As neighboring countries, the Czech Republic and Germany both share a mutual love for great beer, culture, sports, and most importantly, food. Czechs travel to Germany to give their taste buds a journey, and Germans take a weekend trip to Prague to indulge in cheap beer, street sausages, nightlife and the gothic, historic beauty that Prague has to offer. While the two countries are quite different in almost every aspect: currency, standard of living, histories, size, tourism, landmarks, fashions, art and language, there are two categories in which the Germans and Czechs can find similarities: food and drink.
And so we bring you… the top 5 foods and drinks that Germans and Czechs can agree on!
Now, for those who haven’t visited the Czech Republic, you should know that generally they hold the title for being the number one beer drinking country in the world. Czechs are known for going to the hospoda after a long day at work and slugging a few brews. It’s not surprising as the beer has also brought beer fanatics from all over the world and it’s unbelievably cheap. The country’s most popular beers such as Kozel, Pilsner Urquell, Staropramen, Krušovice, Gambrinus, and Bernard are enjoyed by both Czechs and tourists for just under €2. The Germans also take pride in their beer drinking, and seeing as they host the world famous Oktoberfest, which brings in beer lovers from literally all over the world, it makes sense. Some of the famous German beers include Hefeweizen, Kölsch, Helles, Schwarzbier, Rauchbier and Altbier. While they may be a little more expensive per glass than Czech beer, it is nonetheless a popular drink among the Germans and visitors who just want to sit back and relax while soaking in the German culture. Two beers which the Czechs and Germans both enjoy is Pilsner and Budvar (or Budweiser in German) which originated in the Czech Republic and is exported throughout the world.
In both countries, the sausage is an iconic street food which some find to be the perfect snack or an inexpensive and delicious meal. Klobásy, the Czech word for sausage, is typically found at the city center’s food stands and restaurants, and is the perfect complement to a nice, cold beer at the summer beer gardens. It’s typically served with ketchup or kremska horcice, which is a type of Czech mustard, and a slice or two of fresh sourdough bread. The sausages can also be served with sauerkraut but that is more common in Germany. Bockwurst or Bratwurst are popular sausages in Germany, the first being a combination of pork and veal while the second tends to usually just consist of pork. Whether the Germans eat their sausages whole or slice them up to use in a variety of traditional dishes, they are known for loving their sausages, especially when served with beer.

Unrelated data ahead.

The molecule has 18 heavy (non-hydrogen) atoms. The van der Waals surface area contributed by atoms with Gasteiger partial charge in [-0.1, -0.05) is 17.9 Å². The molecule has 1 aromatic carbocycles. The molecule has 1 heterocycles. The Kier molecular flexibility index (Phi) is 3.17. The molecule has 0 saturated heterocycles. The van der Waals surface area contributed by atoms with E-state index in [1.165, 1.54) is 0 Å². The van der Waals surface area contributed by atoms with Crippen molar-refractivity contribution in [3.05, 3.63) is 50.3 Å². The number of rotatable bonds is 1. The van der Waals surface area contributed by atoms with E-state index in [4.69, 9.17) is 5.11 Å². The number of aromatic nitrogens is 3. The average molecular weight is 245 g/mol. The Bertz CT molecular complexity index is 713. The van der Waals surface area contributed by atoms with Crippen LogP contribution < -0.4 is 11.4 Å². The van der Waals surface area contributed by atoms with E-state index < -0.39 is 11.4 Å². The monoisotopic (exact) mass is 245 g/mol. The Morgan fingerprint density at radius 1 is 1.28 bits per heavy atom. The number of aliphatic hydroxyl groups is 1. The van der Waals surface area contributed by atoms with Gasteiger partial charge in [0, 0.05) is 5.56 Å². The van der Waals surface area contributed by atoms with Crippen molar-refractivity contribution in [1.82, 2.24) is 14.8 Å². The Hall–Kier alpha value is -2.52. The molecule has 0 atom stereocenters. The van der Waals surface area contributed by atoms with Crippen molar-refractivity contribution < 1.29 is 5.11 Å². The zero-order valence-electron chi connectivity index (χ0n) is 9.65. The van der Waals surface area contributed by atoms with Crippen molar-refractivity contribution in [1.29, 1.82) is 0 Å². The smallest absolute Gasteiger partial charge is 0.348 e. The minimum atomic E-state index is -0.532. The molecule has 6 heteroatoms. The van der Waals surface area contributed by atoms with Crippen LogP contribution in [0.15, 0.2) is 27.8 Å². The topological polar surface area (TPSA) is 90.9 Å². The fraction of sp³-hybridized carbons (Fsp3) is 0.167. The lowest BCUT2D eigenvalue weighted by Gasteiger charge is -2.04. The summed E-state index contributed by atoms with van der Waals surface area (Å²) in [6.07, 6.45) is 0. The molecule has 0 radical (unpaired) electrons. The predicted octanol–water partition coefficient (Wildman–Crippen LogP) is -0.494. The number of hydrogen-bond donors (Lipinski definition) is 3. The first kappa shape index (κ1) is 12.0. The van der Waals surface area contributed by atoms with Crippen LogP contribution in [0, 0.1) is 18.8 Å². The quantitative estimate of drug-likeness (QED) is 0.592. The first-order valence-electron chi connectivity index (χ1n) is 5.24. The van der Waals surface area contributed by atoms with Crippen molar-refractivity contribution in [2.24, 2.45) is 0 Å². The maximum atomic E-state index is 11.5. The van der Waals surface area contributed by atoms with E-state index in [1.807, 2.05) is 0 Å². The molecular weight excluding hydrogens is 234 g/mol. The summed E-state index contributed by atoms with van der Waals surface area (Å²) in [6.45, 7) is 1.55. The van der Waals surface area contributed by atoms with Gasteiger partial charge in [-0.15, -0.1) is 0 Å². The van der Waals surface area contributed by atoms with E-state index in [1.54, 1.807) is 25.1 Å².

Sauerkraut – the famously pickled cabbage – is either the main ingredient or the perfect complement to many Czech and German dishes. Many foreigners shake their heads and turn away a dish if they know sauerkraut is in it, but for those who are unaware, they quickly discover why the Czechs and Germans appreciate sauerkraut in their dishes. Czechs are known for serving sauerkraut soup prior to bigger meals, and Germans love to eat their sausages with sauerkraut. Some Germans would argue that one of the best combinations is home-made spätzle- soft egg noodles or dumpling- and sauerkraut, which is a popular dish in the country. Czechs tend to pair sauerkraut with home-made potato dumplings, a traditional food which is a major part of almost every authentic Czech dish. While you may be intimidated by trying sauerkraut for the first time, rest assured that the Czechs and Germans know how to incorporate sauerkraut in specific dishes which in the end will leave you craving for more.
Every young Czech person knows that schnitzel is always to be served whenever a visit to babička (grandma) is approaching. And that she will pack you two weeks’ worth of schnitzel because for some reason she loves to make it. The German schnitzel is typically deep-fried pork or veal, while the Czech schnitzel is typically deep fried chicken breast or pork. The meat is thinned out, covered in flour, dipped into a bowl of beaten eggs, and then coated with breadcrumbs before being fried. It’s a popular dish served in many restaurants in the Czech Republic, but arguably mostly made in family homes. The Czechs love to serve it on holidays, birthdays and at celebrations with either lemon or ketchup. It is usually accompanied with either a potato salad or mashed potatoes, and a cucumber salad. In Germany, schnitzel is also served with lemons but accompanied by either spätzle, French fries, the German potato salad called kartoffelsalat, or a simple green salad. This large, golden piece of fried meat is a delicious and traditional meal for those who love something a little heartier.
5. Strudel (specifically apple)
When people hear of strudel, they usually tend to think of Austria, especially the little cafes in Vienna which offer warm apple strudel and cream. But in fact, did you know that strudel originated in Czech Republic? Many people did not know this and are pleasantly surprised, especially if they happen to be in a Czech restaurant where apple strudel, or štrůdl, is served for dessert. Apple strudel, or apfelstrudel in German, is a very popular dessert or mid-day snack when having a coffee break. For apple strudel lovers, finding the perfect “German Apple Strudel” recipe is highly sought-after, but nothing compares to tasting the real thing in an authentic German restaurant. In Czech Republic, while the restaurants do a relatively good job preparing apple strudel (along with poppy seed and plum strudel) there’s just something about babička’s apple strudel that leaves you wanting more each and every time.